Beyond your educational foundation, beyond your personal pedigree, your portfolio of relationships is your biggest asset. Think about it: that portfolio opens up new opportunities. It helps us find jobs. It helps us find investors. It helps us find soul mates. Personally and professionally, your relationships accelerate your ability to get things done. And yet, they remain an underdeveloped asset for most of us.
Ask any individual who has been successful by any measure and you are likely to hear that above and beyond money, their time is their most valuable resource. Relationships can help you achieve that outcome you’re after in a month versus six, or six months versus a year, or an hour versus a day. What is the value of that time? What is the value of that relationship? Solve that equation and you will see clearly the quantifiable benefit of developing the asset that is your portfolio of strategic relationships.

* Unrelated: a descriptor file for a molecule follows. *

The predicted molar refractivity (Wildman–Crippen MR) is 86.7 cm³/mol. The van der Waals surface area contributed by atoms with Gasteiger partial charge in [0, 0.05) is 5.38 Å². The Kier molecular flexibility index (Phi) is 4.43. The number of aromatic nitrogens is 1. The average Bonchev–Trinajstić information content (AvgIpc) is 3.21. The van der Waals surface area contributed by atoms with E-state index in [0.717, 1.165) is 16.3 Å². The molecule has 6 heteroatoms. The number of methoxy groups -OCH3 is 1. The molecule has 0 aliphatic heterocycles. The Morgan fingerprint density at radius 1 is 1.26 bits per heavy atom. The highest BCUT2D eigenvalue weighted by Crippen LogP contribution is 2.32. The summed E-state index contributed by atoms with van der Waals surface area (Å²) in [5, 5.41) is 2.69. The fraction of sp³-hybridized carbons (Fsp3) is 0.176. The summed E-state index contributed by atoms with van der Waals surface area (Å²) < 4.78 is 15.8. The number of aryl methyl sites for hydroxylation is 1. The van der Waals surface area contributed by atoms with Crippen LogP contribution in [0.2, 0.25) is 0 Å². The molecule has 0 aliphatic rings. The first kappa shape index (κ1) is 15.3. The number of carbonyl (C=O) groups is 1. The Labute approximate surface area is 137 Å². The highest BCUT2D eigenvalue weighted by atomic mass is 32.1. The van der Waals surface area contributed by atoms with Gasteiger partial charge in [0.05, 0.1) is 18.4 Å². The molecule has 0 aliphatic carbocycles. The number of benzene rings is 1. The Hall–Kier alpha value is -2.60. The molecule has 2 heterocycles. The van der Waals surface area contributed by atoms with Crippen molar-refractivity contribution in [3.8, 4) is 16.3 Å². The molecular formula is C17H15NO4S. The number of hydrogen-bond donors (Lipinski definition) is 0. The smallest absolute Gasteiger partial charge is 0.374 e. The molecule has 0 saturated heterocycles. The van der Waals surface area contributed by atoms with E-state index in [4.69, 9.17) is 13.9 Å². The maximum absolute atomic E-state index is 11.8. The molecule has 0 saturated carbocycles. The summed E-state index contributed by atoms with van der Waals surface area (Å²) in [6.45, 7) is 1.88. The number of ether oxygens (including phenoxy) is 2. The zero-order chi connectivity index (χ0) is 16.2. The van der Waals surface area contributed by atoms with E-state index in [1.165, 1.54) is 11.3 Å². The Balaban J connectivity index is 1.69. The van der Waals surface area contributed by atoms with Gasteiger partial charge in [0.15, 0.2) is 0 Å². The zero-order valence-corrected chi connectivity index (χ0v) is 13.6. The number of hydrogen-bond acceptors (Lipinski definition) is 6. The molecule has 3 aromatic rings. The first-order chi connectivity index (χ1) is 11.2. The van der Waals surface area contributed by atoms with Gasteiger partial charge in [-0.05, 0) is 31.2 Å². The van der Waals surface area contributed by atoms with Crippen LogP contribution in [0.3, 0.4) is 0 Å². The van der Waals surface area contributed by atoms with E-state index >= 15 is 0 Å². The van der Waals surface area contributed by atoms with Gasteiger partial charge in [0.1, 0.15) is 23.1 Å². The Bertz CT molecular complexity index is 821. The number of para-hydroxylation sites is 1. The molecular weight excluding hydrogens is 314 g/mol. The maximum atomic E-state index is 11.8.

Wanted: more education, early in careers
Very few people really understand the dynamics or significance of relationships. On the one hand, relationships are thought to be a soft skill, something nebulous that we all recognize is important, but not something we can teach or train. On the other hand, economics is understood to be a hard, well-defined discipline. My approach is to marry the nuances of relationships to the quantifiable methodology of economics.
To this day, unfortunately, a fundamental appreciation of the value of relationships, not to mention the skills, knowledge, and behavior that develop that asset, are still not taught in our schools. Furthermore, I’ve yet to see relationships as part of any firm’s new hire training program. It is to this day not part of executive education, not part of leadership development, not part of anybody’s career path. I cannot state strongly enough how significant appreciation of the value of strategic relationships is, early on in their careers.